Big News: Tower Coatings Programs Can Now Be Capitalized

By: Andy Odorzynski, Induron National Sales Manager

tower coatingsDid you know that one of the largest barriers to the safety, security, and reliability of the power grid in the United States has its roots in the regulation of the railroad industry following WWI?  It’s true. The misapplication of laws designed 100 years ago, for another industry, seriously impacts on our infrastructure today. 

Earlier this year, the Federal Energy Regulatory Commission (FERC) issued an exciting ruling that will finally align the interests of large investor-owned utilities with that of their ratepayers and the public good. Let’s take a look at how we got here and what has changed. 

How did we get here?

During WWI, the railroad system was nationalized by President Wilson. In the process of nationalizing, and then denationalizing this massive, complex industry, many laws and regulations were put in place, which have been slowly replaced and repealed over the last century. As you can imagine, the companies operating the railroads had a distinct interest in maximizing their profits–both during nationalization and after. With federal regulation capping the profits, they would be allowed to generate from normal operations, which meant finding ways to exploit the complex government regulations surrounding them. 

One of these mechanisms was to artificially inflate operating costs, thereby justifying the need to charge higher rates than are actually necessary.  A relatively simple way to artificially inflate the cost of owning and operating a massive number of ferrous metal assets is to paint them…. A LOT. While the railcars may have only needed painting once a decade to keep corrosion at bay, painting rail cars all day, every day, whether they need it or not, is a fantastic way to generate large operational expenses you can then tell the federal government are a necessary part of your operation and therefore, should be marked up accordingly when the company is being compensated. It’s easy to see why a practice like this would need to be regulated.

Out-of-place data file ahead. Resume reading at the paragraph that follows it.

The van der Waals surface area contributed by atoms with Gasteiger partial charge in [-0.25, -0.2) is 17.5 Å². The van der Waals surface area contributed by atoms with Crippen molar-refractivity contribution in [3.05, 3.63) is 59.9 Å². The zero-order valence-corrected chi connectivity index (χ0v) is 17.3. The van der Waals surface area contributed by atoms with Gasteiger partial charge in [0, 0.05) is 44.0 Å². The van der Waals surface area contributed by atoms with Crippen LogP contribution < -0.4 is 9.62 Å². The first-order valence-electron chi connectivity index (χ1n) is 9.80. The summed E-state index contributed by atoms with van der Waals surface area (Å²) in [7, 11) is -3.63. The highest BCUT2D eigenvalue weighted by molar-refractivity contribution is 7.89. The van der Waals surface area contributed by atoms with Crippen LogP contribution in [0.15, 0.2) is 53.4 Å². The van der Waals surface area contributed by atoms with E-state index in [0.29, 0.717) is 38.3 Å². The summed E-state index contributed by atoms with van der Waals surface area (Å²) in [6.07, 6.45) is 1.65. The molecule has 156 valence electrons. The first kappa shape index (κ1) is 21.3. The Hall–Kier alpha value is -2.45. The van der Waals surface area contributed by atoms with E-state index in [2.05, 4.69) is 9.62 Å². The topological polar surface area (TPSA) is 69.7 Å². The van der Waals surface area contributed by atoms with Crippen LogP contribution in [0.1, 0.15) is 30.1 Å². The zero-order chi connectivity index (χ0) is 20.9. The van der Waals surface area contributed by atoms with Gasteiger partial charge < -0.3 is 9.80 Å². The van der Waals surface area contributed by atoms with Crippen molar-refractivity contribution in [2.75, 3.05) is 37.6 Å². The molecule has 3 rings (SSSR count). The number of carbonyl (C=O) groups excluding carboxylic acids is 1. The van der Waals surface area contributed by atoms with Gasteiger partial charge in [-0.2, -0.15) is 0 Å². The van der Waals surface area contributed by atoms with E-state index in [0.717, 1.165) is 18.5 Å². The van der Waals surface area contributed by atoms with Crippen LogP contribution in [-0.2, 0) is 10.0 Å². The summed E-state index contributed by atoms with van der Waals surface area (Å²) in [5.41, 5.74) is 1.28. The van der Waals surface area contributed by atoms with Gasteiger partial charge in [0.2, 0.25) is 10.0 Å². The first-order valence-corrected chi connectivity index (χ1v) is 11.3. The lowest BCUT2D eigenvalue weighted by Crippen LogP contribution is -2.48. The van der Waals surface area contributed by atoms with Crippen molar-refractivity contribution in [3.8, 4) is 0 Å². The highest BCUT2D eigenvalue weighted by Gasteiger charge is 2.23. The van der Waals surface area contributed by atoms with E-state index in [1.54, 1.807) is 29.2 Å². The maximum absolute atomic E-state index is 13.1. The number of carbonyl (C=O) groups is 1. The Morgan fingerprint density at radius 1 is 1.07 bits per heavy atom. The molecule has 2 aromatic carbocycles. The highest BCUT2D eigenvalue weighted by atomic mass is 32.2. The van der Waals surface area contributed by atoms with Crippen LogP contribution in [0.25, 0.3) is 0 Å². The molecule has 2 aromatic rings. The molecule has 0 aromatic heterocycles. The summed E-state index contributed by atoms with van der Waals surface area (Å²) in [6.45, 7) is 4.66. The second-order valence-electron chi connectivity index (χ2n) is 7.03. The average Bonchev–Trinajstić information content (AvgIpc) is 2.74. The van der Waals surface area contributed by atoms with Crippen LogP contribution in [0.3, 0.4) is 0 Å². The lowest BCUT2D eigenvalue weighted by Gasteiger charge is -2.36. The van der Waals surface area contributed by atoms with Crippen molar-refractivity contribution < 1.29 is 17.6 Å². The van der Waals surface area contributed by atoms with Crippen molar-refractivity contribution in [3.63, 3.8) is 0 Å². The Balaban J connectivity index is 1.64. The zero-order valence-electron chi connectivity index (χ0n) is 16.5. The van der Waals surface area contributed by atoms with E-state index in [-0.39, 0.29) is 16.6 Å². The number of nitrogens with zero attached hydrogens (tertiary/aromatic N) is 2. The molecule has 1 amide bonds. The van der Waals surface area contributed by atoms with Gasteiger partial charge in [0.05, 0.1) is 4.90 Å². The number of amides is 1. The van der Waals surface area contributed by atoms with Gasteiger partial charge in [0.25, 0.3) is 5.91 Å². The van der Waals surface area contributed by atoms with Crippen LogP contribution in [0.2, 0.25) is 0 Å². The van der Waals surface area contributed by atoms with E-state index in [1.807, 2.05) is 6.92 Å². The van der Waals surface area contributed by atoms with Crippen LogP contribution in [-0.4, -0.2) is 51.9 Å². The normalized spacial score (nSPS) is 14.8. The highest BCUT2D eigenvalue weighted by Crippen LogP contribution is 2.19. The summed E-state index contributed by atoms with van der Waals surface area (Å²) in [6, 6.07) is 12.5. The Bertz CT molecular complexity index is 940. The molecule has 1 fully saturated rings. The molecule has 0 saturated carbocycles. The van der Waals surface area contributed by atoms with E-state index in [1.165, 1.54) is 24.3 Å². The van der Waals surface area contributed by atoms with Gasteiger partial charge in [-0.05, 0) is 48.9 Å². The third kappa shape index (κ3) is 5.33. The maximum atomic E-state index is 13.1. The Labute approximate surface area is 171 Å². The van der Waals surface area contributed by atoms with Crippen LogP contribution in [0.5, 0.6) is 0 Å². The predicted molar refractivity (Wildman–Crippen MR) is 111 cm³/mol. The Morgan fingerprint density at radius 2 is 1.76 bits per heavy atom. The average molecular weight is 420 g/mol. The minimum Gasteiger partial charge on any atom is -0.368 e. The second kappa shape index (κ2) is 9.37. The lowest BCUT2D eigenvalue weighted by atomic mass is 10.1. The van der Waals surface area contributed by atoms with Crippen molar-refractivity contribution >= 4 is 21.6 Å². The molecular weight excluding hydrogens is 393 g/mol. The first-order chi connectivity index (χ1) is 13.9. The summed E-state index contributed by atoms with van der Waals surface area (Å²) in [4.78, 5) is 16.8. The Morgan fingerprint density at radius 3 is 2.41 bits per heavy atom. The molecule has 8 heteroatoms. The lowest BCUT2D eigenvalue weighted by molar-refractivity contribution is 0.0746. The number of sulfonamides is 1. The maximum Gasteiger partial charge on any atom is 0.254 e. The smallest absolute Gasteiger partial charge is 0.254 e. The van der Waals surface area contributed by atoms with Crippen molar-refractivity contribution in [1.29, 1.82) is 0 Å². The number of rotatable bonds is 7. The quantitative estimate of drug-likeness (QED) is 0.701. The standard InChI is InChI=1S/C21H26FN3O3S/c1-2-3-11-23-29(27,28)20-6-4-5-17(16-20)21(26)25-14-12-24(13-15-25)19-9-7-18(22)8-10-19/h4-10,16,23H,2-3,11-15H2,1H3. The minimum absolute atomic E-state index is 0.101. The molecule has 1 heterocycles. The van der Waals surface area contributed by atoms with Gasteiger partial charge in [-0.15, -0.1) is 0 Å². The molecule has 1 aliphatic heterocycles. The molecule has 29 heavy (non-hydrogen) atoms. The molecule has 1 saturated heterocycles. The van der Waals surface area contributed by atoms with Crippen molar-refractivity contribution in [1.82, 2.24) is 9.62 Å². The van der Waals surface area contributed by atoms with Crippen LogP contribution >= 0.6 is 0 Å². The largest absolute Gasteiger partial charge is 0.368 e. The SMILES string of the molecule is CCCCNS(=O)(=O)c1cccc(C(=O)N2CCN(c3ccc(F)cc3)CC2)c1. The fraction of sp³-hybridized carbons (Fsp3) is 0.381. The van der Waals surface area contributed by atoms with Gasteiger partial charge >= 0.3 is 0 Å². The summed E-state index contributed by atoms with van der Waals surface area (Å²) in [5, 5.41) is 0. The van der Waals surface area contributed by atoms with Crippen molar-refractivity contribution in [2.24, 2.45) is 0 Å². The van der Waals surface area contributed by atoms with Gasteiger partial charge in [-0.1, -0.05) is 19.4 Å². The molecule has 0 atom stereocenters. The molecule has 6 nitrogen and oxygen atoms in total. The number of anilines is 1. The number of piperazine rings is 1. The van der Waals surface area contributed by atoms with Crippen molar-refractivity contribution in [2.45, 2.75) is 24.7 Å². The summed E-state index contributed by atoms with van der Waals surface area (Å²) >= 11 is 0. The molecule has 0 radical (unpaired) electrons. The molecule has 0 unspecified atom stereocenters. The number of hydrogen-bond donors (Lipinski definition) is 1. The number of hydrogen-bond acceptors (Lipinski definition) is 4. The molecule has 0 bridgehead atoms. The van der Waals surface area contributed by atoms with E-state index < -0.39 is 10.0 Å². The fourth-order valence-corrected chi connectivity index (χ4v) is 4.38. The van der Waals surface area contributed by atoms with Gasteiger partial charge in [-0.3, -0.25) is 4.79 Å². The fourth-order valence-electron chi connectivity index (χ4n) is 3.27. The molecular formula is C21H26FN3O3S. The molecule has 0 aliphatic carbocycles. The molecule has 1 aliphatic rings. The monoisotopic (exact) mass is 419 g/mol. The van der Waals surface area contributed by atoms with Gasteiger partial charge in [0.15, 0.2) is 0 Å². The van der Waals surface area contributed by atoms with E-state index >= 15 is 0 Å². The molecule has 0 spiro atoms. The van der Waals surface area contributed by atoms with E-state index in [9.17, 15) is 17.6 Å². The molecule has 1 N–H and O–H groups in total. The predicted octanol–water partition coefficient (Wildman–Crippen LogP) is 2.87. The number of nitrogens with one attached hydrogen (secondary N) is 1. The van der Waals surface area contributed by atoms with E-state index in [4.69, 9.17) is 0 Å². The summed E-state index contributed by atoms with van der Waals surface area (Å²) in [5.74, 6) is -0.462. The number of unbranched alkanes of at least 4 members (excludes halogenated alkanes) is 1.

As a result, “painting” came to be defined as a maintenance expense. It was viewed just like sweeping the floors or changing the lightbulbs–another operating expense the railroad should have planned for. They could no longer mark up this activity and charge the government (or in our modern power grid example, rate payers) for this activity. This thinking and legislation make sense at face value. But, the story gets more complicated as we move out of the railroad industry and into the power grid…

Back when FERC was established in the 1970s, one of the agency’s responsibilities was to create and provide oversight for the financial reporting requirements of investor-owned utilities.  In the process of drafting this regulation, legislators carried over many of the railroad regulators’ definitions of what constitutes “Operations & Maintenance” expenses as opposed to those which can be capitalized and have their cost passed on to the ratepayers, rather than the utilities owners having to cover the cost out of what would otherwise be their profits. 

The specific example we care about here is this:  If a tower in our electrical grid becomes too old and corroded for continued safe operation, the utility can replace it with a new structure and capitalize the expense. This new asset is seen as an investment by the rate payers in their grid, and the cost is passed to them in the form of rate increases. However, if the utility had inspected the structure regularly, monitored it for signs of corrosion, and then coated it to stop the growth of corrosion, the inclusion of “painting” as a defined maintenance activity in the law would require that the utility bear the cost of this work as an operating expense, thus lowering their profits. Plus, painting being specifically enumerated as a task that MUST be categorized as maintenance created an environment in the energy industry where the very idea of extending asset life with coatings was viewed as a “misuse of funding.” Utilities were motivated to “operate to failure” thus ensuring they squeezed every drop of usefulness out of an asset for the rate payers before it was retired. There are very real consequences of this misalignment between the spirit of the law (protecting rate payers from fraud) and the letter of the law (instructing utilities NOT to extend the life of their assets).